Really? Teleportation? Well… Not really, but almost.
Thanks to the work of a few scientists, global shoppers can now (practically) teleport directly into participating shops anywhere on the globe. Tiffany’s in London? Poof! You’re there. Rebecca Minkoff in NYC. Done. Or the super cool Toms store on Abbot Kinney Blvd in West Hollywood? Yes.
Streaming video now provides a direct live connection to passionate brand champions. In China, you can travel virtually to a retailer and watch a brand advocate put on a certain shade of lipstick or try on a blue blouse with a particular black skirt. Imagine hundreds of these channels popping up on retailer sites, like so many customized cable channels.
Thanks to this streaming technology, Chinese consumers can make appointments to personally shop in stores around the world, even when the shopper is physically across the globe. It might mean that the shopper is staying up late, but a personal guide in the physical store in London or New York will grant a video tour with rich product data available at their fingertips. Questions about the authenticity of product (a big concern among Chinese fashion shoppers) disappears. The cost of delivery and payments is minuscule compared to the cost of a plane ticket, hotel, and all of the other expenses of traveling. This makes retail ‘teleportation’ a fast-growing fad.
Why not shop on the web?
The short answer is – nobody wants to worry about poor selection, exaggerated price, and product authenticity.
What about going into a store in Shanghai, Shenzhen or Beijing?
There are many emerging markets within China – not just these tier-one cities. Even in these big cities, unreasonable rents still require that retail goods are priced remarkably high.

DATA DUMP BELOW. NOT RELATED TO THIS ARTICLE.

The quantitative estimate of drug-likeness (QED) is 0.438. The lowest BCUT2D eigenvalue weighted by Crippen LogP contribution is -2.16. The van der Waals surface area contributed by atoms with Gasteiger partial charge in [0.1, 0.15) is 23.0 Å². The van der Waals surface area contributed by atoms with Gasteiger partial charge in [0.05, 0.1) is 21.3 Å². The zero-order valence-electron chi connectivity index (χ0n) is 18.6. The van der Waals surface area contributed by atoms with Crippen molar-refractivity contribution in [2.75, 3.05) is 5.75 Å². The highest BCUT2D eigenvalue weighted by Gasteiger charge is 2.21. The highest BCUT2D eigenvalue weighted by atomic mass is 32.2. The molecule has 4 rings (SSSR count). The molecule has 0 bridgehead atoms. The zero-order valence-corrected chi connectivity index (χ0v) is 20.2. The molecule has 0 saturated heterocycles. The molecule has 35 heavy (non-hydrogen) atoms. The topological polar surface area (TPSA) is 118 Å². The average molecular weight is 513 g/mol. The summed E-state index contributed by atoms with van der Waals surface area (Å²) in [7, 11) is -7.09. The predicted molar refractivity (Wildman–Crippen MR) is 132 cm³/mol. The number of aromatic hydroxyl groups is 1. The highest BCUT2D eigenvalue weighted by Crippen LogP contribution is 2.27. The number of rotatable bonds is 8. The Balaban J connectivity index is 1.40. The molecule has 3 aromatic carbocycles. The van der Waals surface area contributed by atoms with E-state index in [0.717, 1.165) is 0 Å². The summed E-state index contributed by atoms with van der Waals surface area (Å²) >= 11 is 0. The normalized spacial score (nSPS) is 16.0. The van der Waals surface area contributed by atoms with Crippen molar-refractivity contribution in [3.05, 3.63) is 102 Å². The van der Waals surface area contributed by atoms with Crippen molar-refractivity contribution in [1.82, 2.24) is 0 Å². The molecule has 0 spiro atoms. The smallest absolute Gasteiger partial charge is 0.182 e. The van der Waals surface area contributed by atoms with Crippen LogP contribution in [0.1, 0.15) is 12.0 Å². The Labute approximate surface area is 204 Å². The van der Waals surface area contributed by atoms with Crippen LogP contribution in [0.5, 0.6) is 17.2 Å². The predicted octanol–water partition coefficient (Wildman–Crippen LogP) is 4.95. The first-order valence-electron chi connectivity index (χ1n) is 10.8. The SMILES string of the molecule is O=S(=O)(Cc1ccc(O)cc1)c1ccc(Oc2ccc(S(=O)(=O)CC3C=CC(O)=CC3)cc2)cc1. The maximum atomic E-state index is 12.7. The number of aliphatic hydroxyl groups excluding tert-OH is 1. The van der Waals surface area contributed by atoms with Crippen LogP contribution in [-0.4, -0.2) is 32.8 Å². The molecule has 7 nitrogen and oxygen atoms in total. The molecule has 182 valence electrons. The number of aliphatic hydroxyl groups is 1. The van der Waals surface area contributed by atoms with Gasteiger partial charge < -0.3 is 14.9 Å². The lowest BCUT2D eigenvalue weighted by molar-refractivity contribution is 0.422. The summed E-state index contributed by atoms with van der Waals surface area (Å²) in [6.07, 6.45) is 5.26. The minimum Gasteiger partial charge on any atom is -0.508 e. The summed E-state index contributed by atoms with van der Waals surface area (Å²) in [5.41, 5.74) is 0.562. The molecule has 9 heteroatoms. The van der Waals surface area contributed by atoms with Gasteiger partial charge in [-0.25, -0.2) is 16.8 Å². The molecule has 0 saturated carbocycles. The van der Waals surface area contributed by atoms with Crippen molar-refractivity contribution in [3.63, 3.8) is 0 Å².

The Middle East is ripe for re-imagining retail, as well. Hot target markets for physical world retailers are Qatar, Kuwait and the UAE, but as with China, product selection, price, and convenience are an issue.
“Consumers throughout the Middle East are eager to purchase goods from abroad,” says Hassan Mikail, Chief e-Commerce Officer at Aramex, the leading provider of Shopandship.com in the Middle East. “The problem is that it is challenging to get products in the country in a timely, efficient way and pay for products in a way that makes sense. The in-store availability and selection are at the mercy of international franchise agreements and stores have not optimized their e-Commerce solution to support the region.”
The Shopandship.com solution is similar to other package forwarding services like vPost, a service by Singpost for Singapore, but it takes package forwarding a step further. “Shop & Ship” also offers API integration with participating online merchants, which ultimately brings the consumer to the global shop.
“Ultimately it is the reverse way of thinking about global commerce. Instead of international shops & brands localizing for the local consumer, we take the local consumer to their shop.” Says Mikail. “We just happen to do it in a way where you have a special checkout address that resolves the concerns around international shipping, customs, duties and clearance. International product delivery is curated directly for the local consumer. It is like we are teleporting that consumer to the international store.”
And with that, we’re back here around talk of teleportation. Are consumers jumping into a futuristic machine to transport them to a new foreign land? Not yet, but with the benefit of a little ingenuity and effort, the problems of localization are being solved in a way that brings the consumer to the shop and not the other way around.